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IICSA Independent Inquiry into Child Sexual Abuse

Child sexual abuse in the context of children’s homes and residential care

Impacts of the sexual abuse

Participants spoke about an extensive range of impacts following the sexual abuse they had experienced in a residential care context.

Many described the negative impact the sexual abuse had on their mental health. Notable amongst those who had been abused in this context was a lack of trust in authority (30 per cent) and running away (24 per cent). Running away was reported to be a common response to the experience of sexual abuse at the time amongst other techniques to try to escape it.

And as time went on, and things started to escalate, I just wanted to run away from [the] children’s home. I’d run away constantly. I didn’t want to go back. I thought, if I go back, it’s going to happen again, and it’s best if I just keep running.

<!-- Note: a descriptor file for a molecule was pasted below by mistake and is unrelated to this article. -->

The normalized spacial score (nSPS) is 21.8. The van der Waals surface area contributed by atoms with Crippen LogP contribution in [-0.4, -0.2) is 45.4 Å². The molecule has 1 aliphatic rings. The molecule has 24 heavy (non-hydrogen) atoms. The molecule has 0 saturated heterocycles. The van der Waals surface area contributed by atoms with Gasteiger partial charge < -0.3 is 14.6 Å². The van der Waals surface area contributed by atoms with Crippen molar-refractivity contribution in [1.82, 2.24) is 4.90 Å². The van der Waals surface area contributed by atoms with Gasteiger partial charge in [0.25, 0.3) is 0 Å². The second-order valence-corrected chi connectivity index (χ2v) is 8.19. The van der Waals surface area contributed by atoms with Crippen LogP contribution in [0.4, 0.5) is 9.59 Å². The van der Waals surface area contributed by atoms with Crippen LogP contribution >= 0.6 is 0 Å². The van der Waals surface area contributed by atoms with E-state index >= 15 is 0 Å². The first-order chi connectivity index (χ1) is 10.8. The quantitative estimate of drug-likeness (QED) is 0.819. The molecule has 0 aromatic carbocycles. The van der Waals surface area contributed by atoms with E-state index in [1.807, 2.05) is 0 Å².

- Truth Project participant sexually abused in a residential care context

Participants abused in this context sometimes reported being involved in various criminal behaviours later in their lives (29 per cent), such as theft and buying illicit drugs. Some of these participants believed this was a direct result of the abuse they had experienced. The proportion of participants reporting involvement in criminal behaviours was higher than for those abused in other contexts (8 per cent).

Other impacts evident in participants’ accounts included: physical injury as a result of the sexual abuse (most notably among female participants); wider issues with trust and intimacy; difficulties with education, employment and housing; substance misuse; and difficulties with sleeping and nightmares.

Participants also spoke of the impact of the sexual abuse they observed on other children who were living in the same establishment, including self-harm and attempted suicides.

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